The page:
A Coat Of Paint To Protect Against COVID-19?

The Interior painting season is upon us, and with COVID-19 still a threat, it’s not going to be as easy for customers to just let us into their home to paint this winter. Fortunately in every challenge lies an opportunity…

What if it were possible to protect your home or work environment from the dangers of the novel coronavirus, better known as COVID-19, by applying a coat of paint?

A paper published in the journal ACS Applied Materials & Interfaces (https://pubs.acs.org/doi/10.1021/acsami.0c11425) states that this very thing may be possible.

The problem with the virus (one of many of course) is that it can live on normal surfaces for as long as a week, infecting everyone who comes into contact with that surface.

The issue typically comes when people touch the infected surface and then go on to touch their own face, without having washed their hands first.

People already do so much to protect themselves from getting sick from COVID-19.

They regularly clean their homes and make an effort to socially distance themselves and wear a mask when in public.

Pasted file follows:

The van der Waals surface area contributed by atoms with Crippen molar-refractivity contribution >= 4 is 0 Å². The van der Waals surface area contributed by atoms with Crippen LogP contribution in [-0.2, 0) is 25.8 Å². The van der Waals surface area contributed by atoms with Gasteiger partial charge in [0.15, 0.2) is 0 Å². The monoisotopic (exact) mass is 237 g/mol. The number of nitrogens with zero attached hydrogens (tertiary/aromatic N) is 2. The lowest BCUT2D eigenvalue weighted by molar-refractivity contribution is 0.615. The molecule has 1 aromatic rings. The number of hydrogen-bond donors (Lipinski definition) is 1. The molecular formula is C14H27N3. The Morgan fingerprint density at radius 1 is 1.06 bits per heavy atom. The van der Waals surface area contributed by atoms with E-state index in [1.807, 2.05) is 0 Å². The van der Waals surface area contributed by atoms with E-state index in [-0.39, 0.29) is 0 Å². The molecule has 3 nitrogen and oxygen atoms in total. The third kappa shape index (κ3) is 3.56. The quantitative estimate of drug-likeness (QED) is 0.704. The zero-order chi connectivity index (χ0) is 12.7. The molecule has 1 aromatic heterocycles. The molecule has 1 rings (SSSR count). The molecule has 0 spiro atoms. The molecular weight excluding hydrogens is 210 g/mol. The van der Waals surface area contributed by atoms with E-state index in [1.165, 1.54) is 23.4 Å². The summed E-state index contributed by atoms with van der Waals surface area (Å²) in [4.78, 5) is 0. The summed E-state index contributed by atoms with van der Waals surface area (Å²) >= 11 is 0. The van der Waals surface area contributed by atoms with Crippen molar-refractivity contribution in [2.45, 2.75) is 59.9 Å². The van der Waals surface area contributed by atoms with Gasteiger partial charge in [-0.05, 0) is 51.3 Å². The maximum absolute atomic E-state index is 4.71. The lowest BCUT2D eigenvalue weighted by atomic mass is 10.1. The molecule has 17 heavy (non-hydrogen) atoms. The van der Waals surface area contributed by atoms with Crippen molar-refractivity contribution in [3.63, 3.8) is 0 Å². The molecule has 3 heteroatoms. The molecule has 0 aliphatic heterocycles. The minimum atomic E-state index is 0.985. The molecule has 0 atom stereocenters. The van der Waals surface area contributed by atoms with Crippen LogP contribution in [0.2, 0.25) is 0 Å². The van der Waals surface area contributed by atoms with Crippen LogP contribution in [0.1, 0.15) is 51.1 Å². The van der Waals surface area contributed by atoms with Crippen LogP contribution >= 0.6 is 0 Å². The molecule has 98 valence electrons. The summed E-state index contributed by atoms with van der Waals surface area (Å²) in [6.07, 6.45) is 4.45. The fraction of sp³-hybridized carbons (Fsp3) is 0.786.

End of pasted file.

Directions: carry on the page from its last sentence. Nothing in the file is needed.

That said, everything that can help in the fight against this disease is a good thing.

According to the new journal article, what this new coating will do is directly attack the genetic material inside the virus itself that makes it so dangerous.

What this means is that just by the coating being on a wall, for example, if somehow that wall were exposed to the virus it would not be able to stay alive on it.

This coating, developed by scientists at Virginia Polytechnic Institute and State University, is said to be able to inactivate the virus in an hour.

Tests done on walls with this coating were done and it was shown that the virus load had been reduced by 99.99% as compared to a wall that did not have the coating.

The coating contains a chemical compound called cuprous oxide, which is typically used for things like keeping barnacles from sticking to the side of a ship’s hull.

Tests on the coating showed that even when they tried to scrape it, it still stood up against the virus.

This is a really good thing if you consider the normal wear and tear that interior surfaces get just by being used throughout the day.

Separately, researchers at the University College London are testing another sort of paint with the hopes that it too can fight against COVID-19.

The paint is called Airlite and the way that it works is by cleaning the air of impurities, including pollutants, bacteria, and certain viruses.

The hope is that with further tests, Airlite (https://www.airlite.com/) will be shown to also be effective against COVID-19. 

Reply and let me know what your thoughts or plans are for this winter season. 


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